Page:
5. Leveraging Human Emotion (Story Telling - Step 2 )
We have already established that emotions are powerful buying motivators. Now, leveraging successfully those emotions via story-telling is literally half the battle done! We also established that everyone has problems and no sane person would want to live with those problems. Sane people want solutions. Thus, playing on the emotion of 'independence', make your audience imagine a life without 'The Problem'!
By the same token, fear is a threat to an individual's sense of independence. Fear carries a naturally negative connotation and is therefore not mentally decoded as a positive emotion. Thus, fear can be employed as a motivating factor. How could you use fear in an effective sales-copy? You communicate to your audience that without your product or service, their problem will stick to them like a leech and never go away. Make them realize that what you have to offer, is a unique opportunity to make their lives easier. Forever!
6. Problem Solving (Story Telling - Step 3)
You've set up your audience nicely by now; leaving them hungry for more and ready for the final push! Think of this as the cash-shot. The Eureka moment! The penalty-kick goal! This is where you reveal how your product / service is the solution to The Problem.
In order to achieve that, here is what you must do for accurate perception and immaculate first impression:
•Provide proof ( how your product /service achieves what you claim it does )
•Add details ( include supporting info, data, analysis, statistics, market research to reinforce the perception )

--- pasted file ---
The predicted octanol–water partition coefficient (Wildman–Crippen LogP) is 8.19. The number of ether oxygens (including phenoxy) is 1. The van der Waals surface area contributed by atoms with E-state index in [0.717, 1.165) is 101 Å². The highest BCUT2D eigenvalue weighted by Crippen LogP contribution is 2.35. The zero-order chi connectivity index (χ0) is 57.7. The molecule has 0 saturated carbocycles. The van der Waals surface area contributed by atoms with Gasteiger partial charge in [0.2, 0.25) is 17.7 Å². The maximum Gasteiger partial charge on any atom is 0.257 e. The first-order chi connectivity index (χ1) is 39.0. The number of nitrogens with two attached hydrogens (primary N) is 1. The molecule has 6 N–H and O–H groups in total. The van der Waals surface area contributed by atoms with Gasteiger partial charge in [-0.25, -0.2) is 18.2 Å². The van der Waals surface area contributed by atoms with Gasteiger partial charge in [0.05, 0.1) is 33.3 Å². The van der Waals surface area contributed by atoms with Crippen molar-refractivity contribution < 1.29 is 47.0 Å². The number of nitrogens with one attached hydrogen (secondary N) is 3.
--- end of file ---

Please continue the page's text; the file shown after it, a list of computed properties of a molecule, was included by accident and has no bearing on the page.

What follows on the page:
•Give examples ( present real-world, practical, tangible examples how your product or service is The Answer )
•Cite your sources ( all that you've said so far is merely 'your opinion' to the reader, unless backed by solid references and published sources )
7. Destroy Barriers and Obstructions
In copywriting, this is known as 'call to action'. An emphatic, strong, effective and stimulating call-to-action is everything. Everything! It is the point where you've brought your audience through a labyrinth of ups and downs, and now you must live up to their expectations with a final, daunting act of fortitude!
This is where you use riveting action words, compelling phrases and value-centric imagery to urge your audience to take-action; click, download or buy your product or subscribe to your service. This is where the 'hand-shake' takes place, a transaction is made and you become a little bit more of an entrepreneur at that very moment, than you were yesterday. Congrats!
However, when all is said and done, it is imperative that the transaction process is the easiest part of the sales-copywriting. It has to be made utmost easy for the audience to implement the call-to-action and thus give you that sale.
Now, if you've addressed the previous six steps without loose ends, then assume that your audience is already primed up and convinced of your product or service's unique value proposition. Thus, your most triumphant act at this point is to make their transition from 'audience / lead' to that of a 'customer' as smooth and bump-free as possible.
• Embed forms directly on the sales page.
• Link store-front products directly with a call-to-action that roars BUY NOW!
• Place the order form directly after your sales-pitch for eBooks and learning material PDFs.